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Egyptian Treasures from the Brooklyn Museum
This exhibition is drawn from our renowned Egyptian collection. Through nearly 230 objects, some never before displayed publicly, it illustrates Egyptian strategies for conquering death.
Life after death for both people and animals was a primary cultural belief through thousands of years of Egyptian civilization. The ancient Egyptians regarded death as an enemy that could be defeated through luck and proper preparation. Egyptian Treasures from the Brooklyn Museum tells the story of mummification, the funeral procession and rituals, the contents of the tomb, the final judgment, and the idealized afterlife. It includes funeral equipment such as coffins, vessels, jewelry, and amulets for the rich, middle class, and poor, inviting comparison among the quality and materials that were accessible based on socio-economic status.
The exhibition continues with works that portray the role of animals in the next life, investigating the mummification of birds, cats, dogs, snakes, and crocodiles, among other animals, a fascinating aspect of ancient Egyptian culture and religion that served a number of roles. The most beloved pets were mummified and buried next to their owners, while embalmed animal parts were at times placed in the tomb as food for the spirit. Others functioned as objects of veneration, representing gods on earth. The great majority of preserved animal mummies, however, were messengers to the gods made during the last 1,000 years of ancient Egyptian history. Using the results of scientific tests, the exhibition explores the lives of these animals, as well as the methods used to create their mummies. In addition to scientific analysis of the mummification process, it illuminates the religious implications of animal mummies and the variety of exquisitely crafted containers made to house them.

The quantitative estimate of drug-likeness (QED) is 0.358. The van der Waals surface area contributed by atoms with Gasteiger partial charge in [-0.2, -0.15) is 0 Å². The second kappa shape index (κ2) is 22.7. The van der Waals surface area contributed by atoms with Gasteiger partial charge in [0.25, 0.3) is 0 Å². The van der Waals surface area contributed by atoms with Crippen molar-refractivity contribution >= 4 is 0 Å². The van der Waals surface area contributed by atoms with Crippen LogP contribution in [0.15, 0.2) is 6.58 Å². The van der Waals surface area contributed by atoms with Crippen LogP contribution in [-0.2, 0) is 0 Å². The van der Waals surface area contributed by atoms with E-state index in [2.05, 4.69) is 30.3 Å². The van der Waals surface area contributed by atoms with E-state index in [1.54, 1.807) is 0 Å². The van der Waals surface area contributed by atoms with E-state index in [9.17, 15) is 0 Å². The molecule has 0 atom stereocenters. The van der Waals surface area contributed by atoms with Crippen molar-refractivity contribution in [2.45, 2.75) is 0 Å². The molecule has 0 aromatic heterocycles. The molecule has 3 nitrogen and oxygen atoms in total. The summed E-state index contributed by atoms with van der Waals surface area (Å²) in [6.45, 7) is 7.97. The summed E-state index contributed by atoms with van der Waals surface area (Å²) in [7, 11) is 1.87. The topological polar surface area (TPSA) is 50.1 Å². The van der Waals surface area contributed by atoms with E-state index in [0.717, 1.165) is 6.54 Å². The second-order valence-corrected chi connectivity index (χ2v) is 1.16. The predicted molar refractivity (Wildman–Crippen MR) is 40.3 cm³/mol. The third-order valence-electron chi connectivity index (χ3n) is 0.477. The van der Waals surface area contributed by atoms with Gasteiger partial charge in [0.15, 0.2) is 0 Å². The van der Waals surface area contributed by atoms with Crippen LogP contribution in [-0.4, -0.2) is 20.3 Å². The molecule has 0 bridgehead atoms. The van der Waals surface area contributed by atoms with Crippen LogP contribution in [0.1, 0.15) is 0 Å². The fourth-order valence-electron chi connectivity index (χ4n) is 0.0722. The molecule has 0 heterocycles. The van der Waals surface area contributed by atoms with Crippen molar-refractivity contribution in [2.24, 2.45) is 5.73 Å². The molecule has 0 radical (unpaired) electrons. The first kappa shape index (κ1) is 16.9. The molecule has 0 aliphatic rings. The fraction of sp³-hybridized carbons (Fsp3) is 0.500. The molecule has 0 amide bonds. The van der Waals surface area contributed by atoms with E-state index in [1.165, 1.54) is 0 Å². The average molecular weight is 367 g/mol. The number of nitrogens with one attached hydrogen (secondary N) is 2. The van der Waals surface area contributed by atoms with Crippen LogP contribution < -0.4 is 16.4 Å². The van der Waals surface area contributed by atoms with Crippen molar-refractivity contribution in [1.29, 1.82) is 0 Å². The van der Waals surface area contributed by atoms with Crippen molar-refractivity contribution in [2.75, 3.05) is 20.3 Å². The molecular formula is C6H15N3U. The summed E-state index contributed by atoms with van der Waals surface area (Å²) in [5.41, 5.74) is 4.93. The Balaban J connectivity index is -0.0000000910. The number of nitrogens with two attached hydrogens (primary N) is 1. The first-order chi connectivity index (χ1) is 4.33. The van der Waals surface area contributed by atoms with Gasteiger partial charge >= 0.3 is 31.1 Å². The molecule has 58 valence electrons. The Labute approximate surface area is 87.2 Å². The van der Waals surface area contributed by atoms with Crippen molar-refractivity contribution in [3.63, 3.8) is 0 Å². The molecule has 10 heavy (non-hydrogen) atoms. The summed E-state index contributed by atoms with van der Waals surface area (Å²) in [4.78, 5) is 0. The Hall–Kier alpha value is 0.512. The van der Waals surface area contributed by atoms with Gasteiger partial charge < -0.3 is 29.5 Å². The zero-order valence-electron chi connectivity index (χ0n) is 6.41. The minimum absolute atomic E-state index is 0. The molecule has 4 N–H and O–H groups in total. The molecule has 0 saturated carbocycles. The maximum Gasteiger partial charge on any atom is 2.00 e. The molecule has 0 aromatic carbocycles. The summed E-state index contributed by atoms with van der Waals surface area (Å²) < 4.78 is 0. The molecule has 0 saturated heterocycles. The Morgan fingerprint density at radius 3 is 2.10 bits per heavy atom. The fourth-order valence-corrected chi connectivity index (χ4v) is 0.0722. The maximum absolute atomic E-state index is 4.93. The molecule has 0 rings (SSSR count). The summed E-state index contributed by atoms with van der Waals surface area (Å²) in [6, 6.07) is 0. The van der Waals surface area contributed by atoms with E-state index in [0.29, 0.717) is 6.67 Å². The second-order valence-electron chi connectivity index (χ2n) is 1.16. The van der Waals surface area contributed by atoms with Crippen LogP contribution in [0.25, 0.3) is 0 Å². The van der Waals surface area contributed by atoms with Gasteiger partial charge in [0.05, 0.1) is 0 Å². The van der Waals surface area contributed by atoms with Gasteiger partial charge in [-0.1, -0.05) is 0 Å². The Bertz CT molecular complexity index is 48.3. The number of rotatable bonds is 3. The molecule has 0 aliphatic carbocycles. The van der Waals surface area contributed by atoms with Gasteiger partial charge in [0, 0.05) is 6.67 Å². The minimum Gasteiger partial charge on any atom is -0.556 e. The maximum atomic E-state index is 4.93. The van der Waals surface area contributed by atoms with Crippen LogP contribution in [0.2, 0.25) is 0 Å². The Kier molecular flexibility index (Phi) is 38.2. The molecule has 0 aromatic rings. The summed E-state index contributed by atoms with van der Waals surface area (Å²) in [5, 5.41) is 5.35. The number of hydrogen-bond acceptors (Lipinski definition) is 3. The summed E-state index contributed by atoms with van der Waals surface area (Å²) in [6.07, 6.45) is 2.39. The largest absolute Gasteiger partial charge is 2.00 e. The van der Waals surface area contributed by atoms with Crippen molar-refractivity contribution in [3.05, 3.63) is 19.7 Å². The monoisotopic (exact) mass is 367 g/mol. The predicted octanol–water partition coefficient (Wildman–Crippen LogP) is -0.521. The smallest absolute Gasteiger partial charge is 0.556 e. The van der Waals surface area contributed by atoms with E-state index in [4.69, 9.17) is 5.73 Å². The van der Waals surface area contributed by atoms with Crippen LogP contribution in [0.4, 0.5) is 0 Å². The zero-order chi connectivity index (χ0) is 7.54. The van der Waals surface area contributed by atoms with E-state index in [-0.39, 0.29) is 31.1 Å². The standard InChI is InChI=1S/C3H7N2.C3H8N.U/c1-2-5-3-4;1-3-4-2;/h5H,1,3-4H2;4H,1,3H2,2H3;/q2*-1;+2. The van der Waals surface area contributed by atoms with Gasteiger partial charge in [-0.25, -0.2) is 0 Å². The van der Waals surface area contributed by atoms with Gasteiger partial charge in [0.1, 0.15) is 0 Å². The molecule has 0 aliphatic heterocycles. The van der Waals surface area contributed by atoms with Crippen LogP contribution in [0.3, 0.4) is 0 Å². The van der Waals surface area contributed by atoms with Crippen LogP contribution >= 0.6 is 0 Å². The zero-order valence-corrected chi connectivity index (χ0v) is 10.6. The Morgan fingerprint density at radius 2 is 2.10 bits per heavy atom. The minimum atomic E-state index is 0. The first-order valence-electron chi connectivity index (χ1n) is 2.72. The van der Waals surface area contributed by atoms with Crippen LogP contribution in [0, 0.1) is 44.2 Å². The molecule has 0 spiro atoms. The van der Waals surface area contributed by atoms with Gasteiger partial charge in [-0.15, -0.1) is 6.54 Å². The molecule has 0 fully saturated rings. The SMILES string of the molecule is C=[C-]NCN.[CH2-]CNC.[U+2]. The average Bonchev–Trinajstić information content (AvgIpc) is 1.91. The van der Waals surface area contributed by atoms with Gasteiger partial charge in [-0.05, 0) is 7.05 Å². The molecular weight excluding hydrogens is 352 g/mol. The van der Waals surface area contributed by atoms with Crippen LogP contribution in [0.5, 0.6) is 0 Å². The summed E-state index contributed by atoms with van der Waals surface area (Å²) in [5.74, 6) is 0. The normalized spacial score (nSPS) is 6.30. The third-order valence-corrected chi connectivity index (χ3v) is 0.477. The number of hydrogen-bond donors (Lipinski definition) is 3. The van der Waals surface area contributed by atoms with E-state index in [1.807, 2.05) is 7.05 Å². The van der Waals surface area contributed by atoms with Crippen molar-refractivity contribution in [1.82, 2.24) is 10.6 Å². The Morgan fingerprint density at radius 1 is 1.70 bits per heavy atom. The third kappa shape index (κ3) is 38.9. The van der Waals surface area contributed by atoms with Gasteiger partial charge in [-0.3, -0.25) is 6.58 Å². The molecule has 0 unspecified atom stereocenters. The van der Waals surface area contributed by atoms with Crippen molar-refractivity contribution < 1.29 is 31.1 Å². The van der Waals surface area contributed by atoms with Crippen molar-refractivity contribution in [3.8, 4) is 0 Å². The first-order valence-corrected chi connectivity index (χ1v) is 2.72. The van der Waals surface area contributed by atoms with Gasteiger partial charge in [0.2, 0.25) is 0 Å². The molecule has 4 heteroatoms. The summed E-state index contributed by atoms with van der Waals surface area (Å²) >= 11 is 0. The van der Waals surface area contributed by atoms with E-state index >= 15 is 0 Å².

Egyptian Treasures from the Brooklyn Museum is organized by the National Museum of Korea and the Ulsan Museum.